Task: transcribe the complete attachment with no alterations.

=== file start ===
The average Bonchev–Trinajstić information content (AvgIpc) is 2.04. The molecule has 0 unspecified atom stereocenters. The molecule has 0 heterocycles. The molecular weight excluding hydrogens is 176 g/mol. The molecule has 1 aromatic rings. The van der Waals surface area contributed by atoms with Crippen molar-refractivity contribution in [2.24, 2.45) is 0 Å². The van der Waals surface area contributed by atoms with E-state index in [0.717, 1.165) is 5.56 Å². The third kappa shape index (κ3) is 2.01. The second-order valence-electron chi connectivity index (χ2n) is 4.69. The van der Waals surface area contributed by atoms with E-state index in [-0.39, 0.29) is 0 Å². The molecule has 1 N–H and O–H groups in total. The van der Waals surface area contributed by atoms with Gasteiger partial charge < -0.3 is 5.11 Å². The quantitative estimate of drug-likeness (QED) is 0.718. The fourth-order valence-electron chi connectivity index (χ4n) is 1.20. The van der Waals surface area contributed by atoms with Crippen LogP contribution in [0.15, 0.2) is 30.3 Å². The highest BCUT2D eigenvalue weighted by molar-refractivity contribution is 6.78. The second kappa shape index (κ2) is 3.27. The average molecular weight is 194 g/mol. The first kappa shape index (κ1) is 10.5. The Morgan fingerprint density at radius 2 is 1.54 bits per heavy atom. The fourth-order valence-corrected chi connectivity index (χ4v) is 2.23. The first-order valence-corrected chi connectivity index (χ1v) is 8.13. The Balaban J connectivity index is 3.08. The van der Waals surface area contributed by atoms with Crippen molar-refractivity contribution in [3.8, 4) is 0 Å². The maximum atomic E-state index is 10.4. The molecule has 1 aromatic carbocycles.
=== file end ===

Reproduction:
The average Bonchev–Trinajstić information content (AvgIpc) is 2.04. The molecule has 0 unspecified atom stereocenters. The molecule has 0 heterocycles. The molecular weight excluding hydrogens is 176 g/mol. The molecule has 1 aromatic rings. The van der Waals surface area contributed by atoms with Crippen molar-refractivity contribution in [2.24, 2.45) is 0 Å². The van der Waals surface area contributed by atoms with E-state index in [0.717, 1.165) is 5.56 Å². The third kappa shape index (κ3) is 2.01. The second-order valence-electron chi connectivity index (χ2n) is 4.69. The van der Waals surface area contributed by atoms with E-state index in [-0.39, 0.29) is 0 Å². The molecule has 1 N–H and O–H groups in total. The van der Waals surface area contributed by atoms with Gasteiger partial charge < -0.3 is 5.11 Å². The quantitative estimate of drug-likeness (QED) is 0.718. The fourth-order valence-electron chi connectivity index (χ4n) is 1.20. The van der Waals surface area contributed by atoms with Crippen LogP contribution in [0.15, 0.2) is 30.3 Å². The highest BCUT2D eigenvalue weighted by molar-refractivity contribution is 6.78. The second kappa shape index (κ2) is 3.27. The average molecular weight is 194 g/mol. The first kappa shape index (κ1) is 10.5. The Morgan fingerprint density at radius 2 is 1.54 bits per heavy atom. The fourth-order valence-corrected chi connectivity index (χ4v) is 2.23. The first-order valence-corrected chi connectivity index (χ1v) is 8.13. The Balaban J connectivity index is 3.08. The van der Waals surface area contributed by atoms with Crippen molar-refractivity contribution in [3.8, 4) is 0 Å². The maximum atomic E-state index is 10.4. The molecule has 1 aromatic carbocycles.